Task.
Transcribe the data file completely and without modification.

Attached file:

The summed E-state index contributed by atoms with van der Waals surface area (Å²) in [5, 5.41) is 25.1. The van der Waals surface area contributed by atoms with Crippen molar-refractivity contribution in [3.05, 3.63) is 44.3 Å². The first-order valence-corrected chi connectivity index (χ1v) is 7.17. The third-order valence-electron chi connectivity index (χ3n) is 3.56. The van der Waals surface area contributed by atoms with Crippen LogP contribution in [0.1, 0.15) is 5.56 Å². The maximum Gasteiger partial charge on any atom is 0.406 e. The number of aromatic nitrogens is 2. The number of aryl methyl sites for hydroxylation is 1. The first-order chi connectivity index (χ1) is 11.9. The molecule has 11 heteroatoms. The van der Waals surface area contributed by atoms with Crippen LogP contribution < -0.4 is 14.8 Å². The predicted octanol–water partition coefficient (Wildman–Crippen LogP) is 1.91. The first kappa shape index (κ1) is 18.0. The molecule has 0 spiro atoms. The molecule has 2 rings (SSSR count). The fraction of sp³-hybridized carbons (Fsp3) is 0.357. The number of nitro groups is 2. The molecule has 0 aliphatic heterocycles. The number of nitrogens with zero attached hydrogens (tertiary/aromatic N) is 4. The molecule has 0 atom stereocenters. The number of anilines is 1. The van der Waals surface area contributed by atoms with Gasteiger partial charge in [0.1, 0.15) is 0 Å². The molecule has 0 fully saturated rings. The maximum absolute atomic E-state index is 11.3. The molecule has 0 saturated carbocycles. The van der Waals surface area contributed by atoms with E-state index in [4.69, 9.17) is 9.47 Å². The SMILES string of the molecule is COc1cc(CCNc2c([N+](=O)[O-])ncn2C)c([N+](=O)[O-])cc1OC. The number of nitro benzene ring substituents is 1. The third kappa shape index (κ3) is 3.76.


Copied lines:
The summed E-state index contributed by atoms with van der Waals surface area (Å²) in [5, 5.41) is 25.1. The van der Waals surface area contributed by atoms with Crippen molar-refractivity contribution in [3.05, 3.63) is 44.3 Å². The first-order valence-corrected chi connectivity index (χ1v) is 7.17. The third-order valence-electron chi connectivity index (χ3n) is 3.56. The van der Waals surface area contributed by atoms with Crippen LogP contribution in [0.1, 0.15) is 5.56 Å². The maximum Gasteiger partial charge on any atom is 0.406 e. The number of aromatic nitrogens is 2. The number of aryl methyl sites for hydroxylation is 1. The first-order chi connectivity index (χ1) is 11.9. The molecule has 11 heteroatoms. The van der Waals surface area contributed by atoms with Crippen LogP contribution < -0.4 is 14.8 Å². The predicted octanol–water partition coefficient (Wildman–Crippen LogP) is 1.91. The first kappa shape index (κ1) is 18.0. The molecule has 0 spiro atoms. The molecule has 2 rings (SSSR count). The fraction of sp³-hybridized carbons (Fsp3) is 0.357. The number of nitro groups is 2. The molecule has 0 aliphatic heterocycles. The number of nitrogens with zero attached hydrogens (tertiary/aromatic N) is 4. The molecule has 0 atom stereocenters. The number of anilines is 1. The van der Waals surface area contributed by atoms with Gasteiger partial charge in [0.1, 0.15) is 0 Å². The molecule has 0 fully saturated rings. The maximum absolute atomic E-state index is 11.3. The molecule has 0 saturated carbocycles. The van der Waals surface area contributed by atoms with E-state index in [4.69, 9.17) is 9.47 Å². The SMILES string of the molecule is COc1cc(CCNc2c([N+](=O)[O-])ncn2C)c([N+](=O)[O-])cc1OC. The number of nitro benzene ring substituents is 1. The third kappa shape index (κ3) is 3.76.